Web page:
There's a reason Jeremy Redleaf is so good at producing a show about odd jobs: He works them. When he's not churning out episodes of Odd Job Nation, the hit Web comedy series about a hotshot-turned-odd-jobber, Redleaf runs OddJobNation.com, its companion job-finding site. He's also head of Resume Shirts, a more irreverent Internet service that lets users pay to wear their credentials. As Odd Job Nation gears up for season two—and a possible network deal—we chatted with its creator about building a multifaceted brand, one three-minute Webisode at a time. Excerpts below:
Fast Company: What's one thing you know now that you wish you had known before you started producing OJN?
Jeremy Redleaf: When I first started, I felt like I was always asking people to do me a favor. But as I went along, I realized they were really excited about the project. I wish I would have realized sooner that people are happy to work for less than their rates for something they believe in. I felt very stressed and indebted to people, and I didn't realize that we had something to offer them, too.
FC: How do you get people to believe in your Web show? Is it all about creating a quality product?
JR: It's a lot of mind control, a lot of voodoo work. [laughs] No, I guess there isn't really a specific way. You just have to make great content that has universal themes that a large number of people will respond to. And really try to treat everybody with respect. There's so much do to when you're producing a show that sometimes you forget that. But it matters: getting people's feedback and trying to incorporate it. Even making sure every production assistant has water and feels appreciated. I just go out of my way to make sure everyone feels like they're part of the process.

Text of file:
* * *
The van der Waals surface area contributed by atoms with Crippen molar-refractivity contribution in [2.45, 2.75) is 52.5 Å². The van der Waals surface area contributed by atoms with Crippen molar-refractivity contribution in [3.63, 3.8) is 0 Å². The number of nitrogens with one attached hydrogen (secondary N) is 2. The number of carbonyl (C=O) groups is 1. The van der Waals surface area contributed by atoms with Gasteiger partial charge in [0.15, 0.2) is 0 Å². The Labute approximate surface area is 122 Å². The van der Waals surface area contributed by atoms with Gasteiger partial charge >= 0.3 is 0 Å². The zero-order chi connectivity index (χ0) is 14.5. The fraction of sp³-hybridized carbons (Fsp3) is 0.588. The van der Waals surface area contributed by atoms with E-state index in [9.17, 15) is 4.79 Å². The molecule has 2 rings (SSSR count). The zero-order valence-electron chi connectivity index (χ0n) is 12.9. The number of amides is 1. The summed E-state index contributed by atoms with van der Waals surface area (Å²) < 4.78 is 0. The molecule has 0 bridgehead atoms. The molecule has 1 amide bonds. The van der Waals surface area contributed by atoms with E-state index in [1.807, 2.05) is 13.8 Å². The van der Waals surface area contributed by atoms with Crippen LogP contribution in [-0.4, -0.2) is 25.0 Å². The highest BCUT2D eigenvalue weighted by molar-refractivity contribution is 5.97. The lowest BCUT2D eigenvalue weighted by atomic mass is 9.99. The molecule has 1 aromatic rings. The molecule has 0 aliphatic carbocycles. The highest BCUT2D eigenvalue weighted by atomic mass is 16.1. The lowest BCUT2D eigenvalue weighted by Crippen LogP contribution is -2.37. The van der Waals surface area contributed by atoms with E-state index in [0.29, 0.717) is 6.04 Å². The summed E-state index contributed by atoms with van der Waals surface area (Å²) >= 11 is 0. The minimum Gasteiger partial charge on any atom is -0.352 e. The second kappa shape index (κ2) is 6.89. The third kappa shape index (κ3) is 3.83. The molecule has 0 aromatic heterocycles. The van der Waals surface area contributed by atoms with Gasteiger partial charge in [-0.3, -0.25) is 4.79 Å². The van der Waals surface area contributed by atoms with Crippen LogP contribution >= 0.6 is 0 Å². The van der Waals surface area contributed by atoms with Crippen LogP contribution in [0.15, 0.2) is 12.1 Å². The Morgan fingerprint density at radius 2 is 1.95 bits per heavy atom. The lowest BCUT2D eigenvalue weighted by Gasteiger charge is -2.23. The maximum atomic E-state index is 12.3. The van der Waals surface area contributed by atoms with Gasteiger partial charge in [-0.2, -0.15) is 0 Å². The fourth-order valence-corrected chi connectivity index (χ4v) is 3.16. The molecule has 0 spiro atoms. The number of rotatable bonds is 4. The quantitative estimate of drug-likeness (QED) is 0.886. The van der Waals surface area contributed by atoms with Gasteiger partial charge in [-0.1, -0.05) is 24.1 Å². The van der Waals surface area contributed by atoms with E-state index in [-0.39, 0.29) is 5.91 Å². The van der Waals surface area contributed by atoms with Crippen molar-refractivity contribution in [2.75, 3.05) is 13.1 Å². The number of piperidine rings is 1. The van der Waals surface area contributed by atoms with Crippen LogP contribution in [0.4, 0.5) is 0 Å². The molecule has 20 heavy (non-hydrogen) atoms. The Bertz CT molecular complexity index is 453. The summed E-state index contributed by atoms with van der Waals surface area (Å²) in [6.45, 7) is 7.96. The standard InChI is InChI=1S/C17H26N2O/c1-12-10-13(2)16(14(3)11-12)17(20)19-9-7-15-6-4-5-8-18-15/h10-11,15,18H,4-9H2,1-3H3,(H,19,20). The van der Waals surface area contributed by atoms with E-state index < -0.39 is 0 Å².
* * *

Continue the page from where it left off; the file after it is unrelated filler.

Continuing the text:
FC: Any advice to aspiring Web filmmakers?
JR: Do favors for everybody, and don't be afraid to ask people to help you in return. And set a road map up first. I definitely believe in outlining and having a plan and start cultivating fans from even before you shoot it. Make people feel involved from the first moment, so they'll tweet about it, and try as hard as possible to get the word out about your show.
FC: What's the best thing you did to promote OJN?
JR: I created supplemental content around it. Odd Job Nation, the Web site, became a news story, and that got a lot of people to visit and see the show.
FC: Anything involving social media?
JR: Everyone you meet is valuable, even if they're not in the business. I had someone that I met on a plane donate to one of my projects. So just keep in touch with everyone and keep them in your social network. Every time you meet someone, you should follow through and friend them and continue to interact with them. Because you never know who you're gonna meet, and how they're gonna help you.
FC: How'd you get funding?
JR: [laughs] I called in a lot of favors and asked a lot of people to work for free. And I started Resume Shirts, and that pays for about a quarter of the costs.
FC: You're currently in L.A. talking to different studios about getting the show onto a network. How's that going?
JR: So far, so good. [laughs] I'm just waiting to get through all the meetings to see who I want to date.
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A version of this article appeared in the September 2010 issue of Fast Company magazine.